The role of the courts is to seek justice and not to bail us out when things are not going our way. For now, there are certain events that can amount to frustration and the courts can fall back to these precedents to make an informed decision.
These events include physical impossibility, non-occurrence of a particular event, supervening illegality, death or incapacity for personal service, requisitioning of ships and interferences with chaterparties, sale and carriage of goods, building contracts, change in the law and performance of only one party affected. Only few of these will be discussed further.
Physical impossibility is concerned with where the performance of the contract is made impossible by the destruction of a specific thing that is essential to that performance. Such is the case of Taylor v Caldwell where the claimant hired the Surrey Gardens and Music Hall from the defendant to put on four concerts. The hall was destroyed by an accidental fire before the concerts started and the claimant sought damages to cover the expenses incurred in preparing for the concert. Both parties were excused because the contract was impossible to perform. Frustration was the grounds in which the contract was discharged as it included an implied condition.
The theory of implied term was elaborated on by Blackburn J. He suggests that a contract is discharged because the parties have agreed that the contract cannot be preformed if the frustrating event occurs. This begs the question, how fair is this tool? It is definitely a useful tool to the defendants as they will always have a way of being excused from a contract.
Non-occurrence of a particular event rose out of the deferment of thecoronation of King Edward VII due to his sudden illness. Performance of the contact depended on the existence of the event. This was also evident in the case of Krell v Henry. The court held that the defendant was excused from paying the rent as both parties must have regarded the holding of the procession on the date planned essential to the contract. The rent agreed was inflated because of the procession.
This was one of the factors the court used to support the fact that the contract was entered into solely to view the procession. It is clearly evident that the flats could have been used on those days. The contract was frustrated as the performance of the contract on those days would not attain the purpose of the agreement which was to view the procession. It also possible to infer that the purpose was frustrated because the rent agreed was inflated because of the procession. If this was not the case, the defendant would have hired a cheaper room without the view.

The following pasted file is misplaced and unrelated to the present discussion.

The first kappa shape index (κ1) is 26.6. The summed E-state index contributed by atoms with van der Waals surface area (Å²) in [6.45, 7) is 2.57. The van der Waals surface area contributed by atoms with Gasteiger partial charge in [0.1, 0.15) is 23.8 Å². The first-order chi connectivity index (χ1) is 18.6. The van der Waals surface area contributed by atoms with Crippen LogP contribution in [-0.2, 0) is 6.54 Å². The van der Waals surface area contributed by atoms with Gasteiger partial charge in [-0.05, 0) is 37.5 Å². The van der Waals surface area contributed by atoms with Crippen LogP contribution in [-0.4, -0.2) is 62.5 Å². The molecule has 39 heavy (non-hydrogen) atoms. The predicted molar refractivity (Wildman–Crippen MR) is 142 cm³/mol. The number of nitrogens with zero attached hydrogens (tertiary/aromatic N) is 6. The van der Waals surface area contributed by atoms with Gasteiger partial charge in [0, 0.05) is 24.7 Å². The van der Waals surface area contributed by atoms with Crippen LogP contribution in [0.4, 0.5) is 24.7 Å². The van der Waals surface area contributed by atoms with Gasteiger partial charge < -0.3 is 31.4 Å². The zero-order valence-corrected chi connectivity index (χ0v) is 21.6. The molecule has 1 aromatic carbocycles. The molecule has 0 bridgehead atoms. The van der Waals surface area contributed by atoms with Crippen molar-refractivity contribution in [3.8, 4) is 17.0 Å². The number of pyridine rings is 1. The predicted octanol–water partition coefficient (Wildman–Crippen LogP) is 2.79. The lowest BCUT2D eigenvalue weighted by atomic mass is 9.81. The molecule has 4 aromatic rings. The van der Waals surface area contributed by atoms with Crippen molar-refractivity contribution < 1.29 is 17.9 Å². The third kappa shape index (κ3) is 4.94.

On the other hand, there are some categories which will not amount to frustration. This comprises of self induced frustration, where a force majeure clause is enabled, forseeability, onus of proof, commercial inconvenience and leases.
If one of the parties caused the frustrating event, this is known as self induced frustration and is no frustration in law. In J Lauritzen AS v Wijsmuller BV, The Supper Servant Two; according to Hobhouse LJ, courts use the term self-induced frustration when “one party has been held by the courts not to be entitled to treat himself as discharged from contractual obligations”.
At the Court of appeal, it was stated that the concept of frustration did not operate to remove the defendant’s liability under the contract with the claimant. Bingham LJ felt that it was “inconsistent with the doctrine of frustration as previously understood on high authority that its application should depend on any decision, however reasonable and commercial, of the party seeking to rely on it”.
A controversial category is the commercial inconvenience. Lord Radcliffe in the case of Davis Contractors v. Fareham UDCstresses that inconvenience or material loss itself does not cause the principle of frustration to be proven. In addition, there must be an alteration in the duty or obligation. This is apparent in Tsakiroglou & Co Ltd v. Noble Thorl G.M.B.H. This contract surrounded the sale of groundnuts which was rigid in terms of the date of delivery. It was held the contract had not been frustrated by the closure of Suez Canal.
If the delivery date was made an important aspect of the contract, the results might have been different. The House of Lords felt it was still possible to transport the goods though it would have been more expensive. A pertinent decision was whether this would make a significant difference to the original contract. “An increase of expense is not a ground of frustration” as held by Lord Simonds. This goes hand in hand with Lord Simon view in the British Movietonews case putting frustration into its proper use which is to end contracts that are no longer possible to carry out.